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Rules For Writing + One Non-Rule Rule

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1: Write regularly. Daily might be extreme, but try to be extreme.
2: When in doubt / take it out.
3: At the end of your writing day, do not complete the action/description/dialogue – but know what it is. Start with this known at your next writing time. 90% of the time you will slide right back into the work.

4: Eschew, Ignore and Abandon All Hope Ye Who Enter Here, the notion that there are no rules. There are rules to everything. Artistic Creation demands rules.

5: Follow your characters.
6: Follow your characters.
7: Follow your characters.

 

(image) https:/c1.staticflickr.com/5/4252/34743456922_7b4deab196_b.jpg

Letters Of Reality Or Romance

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Dear Eustace:

My mind confronts so many intangible truths that you sometimes seem

– or is it just hope on my part –

to be my only peg of reality.

Have you noticed whenever we finally believe

we know the reason for something which happens,

it often occurs that the real reasons are exactly the opposite

of what we supposed.

Everything walks a line

– as narrow as those upon this page –

between profound revelation and mindless absurdity.

As I look through my window,

the shadows cast through the trees on the next building,

take the shape of a French poodle carrying a parasol.

Is even Nature absurd?

Yours,

Margot
~~~~~~~~~~~~~~~~~~~~~~~~~~~~~~~~~~~~~~~~~~~~~~~~

Dear Margot:

Nature is nothing but reality,

only the intangible can be absurd.

As I’ve said too many times

(and why do I repeat myself yet again)

you spend too much effort

– and wasted effort, for how can it be other –

on futile quest and query.

The only truth to be found is in sour milk

or pleasant fornication

– these things are real, these things exist.

Absurdity is kittens playing

or the Prime Minister’s latest speech.

These things we look at with amusement

or contempt

– we know not to expect much from either.

Quit you silly endeavours

and join the world which surrounds you,

not the one which your head surrounds.

All important answers can be found between someones legs.

Yours,

Eustace

 

DE

(image)http://i.huffpost.com/gen/2463292/images/o-HANDWRITTEN-LETTER-facebook.jpg

“Burning In Berlin” Screenplay : The Three Ravens Shuffle Together

 

 

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EXT. TOURIST BUS – DAY

Peering faces, and Tour Guide’s finger pressed to window.

EXT. INFORMATION SIGN – DAY

 

A second Raven settles upon the sign. It hops about until it

stops over the word ‘Fehurer’.

 

EXT. TOURIST BUS – DAY

 

A BOY and GIRL, both slender and twelve, are staring from a window. A MAN WITH AN EYE PACH, in his forties and muscular, wearing a suit from the Salvation Army and a work shirt, bends over them, peering.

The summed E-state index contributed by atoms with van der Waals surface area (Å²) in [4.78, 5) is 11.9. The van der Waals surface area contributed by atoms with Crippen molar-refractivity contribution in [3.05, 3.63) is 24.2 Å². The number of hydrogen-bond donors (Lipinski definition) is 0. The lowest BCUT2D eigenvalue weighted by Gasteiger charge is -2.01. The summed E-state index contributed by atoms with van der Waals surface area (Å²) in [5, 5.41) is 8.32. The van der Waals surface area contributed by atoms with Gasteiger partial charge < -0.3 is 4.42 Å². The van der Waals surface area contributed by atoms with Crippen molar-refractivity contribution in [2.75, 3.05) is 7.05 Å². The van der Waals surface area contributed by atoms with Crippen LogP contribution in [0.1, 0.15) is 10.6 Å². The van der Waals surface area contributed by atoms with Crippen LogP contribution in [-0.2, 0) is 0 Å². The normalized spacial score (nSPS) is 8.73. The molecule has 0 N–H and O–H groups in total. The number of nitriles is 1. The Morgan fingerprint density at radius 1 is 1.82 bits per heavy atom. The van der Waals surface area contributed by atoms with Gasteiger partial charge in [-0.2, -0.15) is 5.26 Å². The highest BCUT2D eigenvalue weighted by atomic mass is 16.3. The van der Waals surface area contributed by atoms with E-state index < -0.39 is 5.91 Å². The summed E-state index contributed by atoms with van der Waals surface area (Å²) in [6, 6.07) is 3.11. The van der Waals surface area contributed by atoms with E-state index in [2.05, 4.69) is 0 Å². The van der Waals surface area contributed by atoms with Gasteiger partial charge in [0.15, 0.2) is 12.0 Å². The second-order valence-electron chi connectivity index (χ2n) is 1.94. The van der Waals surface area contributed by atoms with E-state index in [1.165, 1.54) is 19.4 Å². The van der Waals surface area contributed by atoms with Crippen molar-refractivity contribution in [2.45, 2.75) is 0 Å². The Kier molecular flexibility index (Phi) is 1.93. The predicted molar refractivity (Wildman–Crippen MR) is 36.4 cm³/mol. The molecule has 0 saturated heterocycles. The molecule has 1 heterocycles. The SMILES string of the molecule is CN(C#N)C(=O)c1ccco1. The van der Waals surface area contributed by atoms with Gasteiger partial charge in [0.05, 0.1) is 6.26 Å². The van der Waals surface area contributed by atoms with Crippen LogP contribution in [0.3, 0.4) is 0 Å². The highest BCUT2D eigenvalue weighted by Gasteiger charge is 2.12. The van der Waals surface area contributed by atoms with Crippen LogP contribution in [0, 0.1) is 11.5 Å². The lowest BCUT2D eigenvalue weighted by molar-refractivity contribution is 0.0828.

INT. TOURIST BUS – DAY

 

The Boy and Girl have their heads together. The girl moves her

hand, and points through the top of the window.

 

EXT. LINDEN TREE – DAY

 

A third crow is landing on one of the branches. The other two

are agitated, but quickly settle.

 

INT. TOURIST BUS – DAY

 

The Man With the Eye Patch hastily puts his hand over the

girl’s mouth.

 

MAN WITH EYE PATCH

Shh.

 

EXT. TOURIST BUS – DAY

 

The girl moves her hand from the window. The childrens’

faces move back.

 

EXT. LINDEN TREE – DAY

 

The two Ravens in the branches descend to the Information

Sign.

 

EXT. INFORMATION SIGN – DAY

 

The Three Ravens shuffle together, and stand shoulder to

shoulder.

 

EXT. TOURIST BUS – DAY

 

The Tour Guide has his head pressed against the window.

DE

(image) http://cdn1.arkive.org/media/38/38D48A55-17E9-423C-8B22-BDC9D98D6096/Presentation.Large/three-ravens-in-courtship-display.jpg

 

Turning A Novel Into Film – Characters On The Loose

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When adapting a novel manuscript to a film script, I realize it will take a whole host of other people to tell me how successful I might be. I’ve done this twice before, and realize that I must not only ignore my usual method of writing, but often go exactly against it.

I attempted to “learn” how to write for film. I read many instruction books, attended classes and workshops, and had meetings with people. I read many film scripts, which did help me accept the (to my eye) arcane format. But the one thing that actually turned me visual, was the comment of a writer/editor friend who said, after reading my attempt, “I can’t see it.”

That is, it did not cause visual action in her mind.

And I understood.

Perhaps the biggest hurdle is to accept that a movie is not a book, and that changes, additions and omissions will be necessary. As with a play, there is a finite time limit, that generally clocks in under two hours. The threads and plot points of a movie are different. And the characters (I swear) feel this freedom, and choose to accentuate other aspects of themselves than revealed in a novel.

The very fact their paragraphs of dialogue are best reduced to two or three lines makes them uppity. And because they can, in mere seconds, be in diverse locations, performing radically different actions, they become exact without apology. They don’t have to fill in the spaces.

The writer has to fill in the spaces however, and do so with visual stimulation. The transitions have to be swift and their descriptions exact. The road is always the fast lane and the characters kick the tires with gusto.

DE

(image) http://www.indiewire.com/wp-content/uploads/2014/11/screenplay_square.jpg

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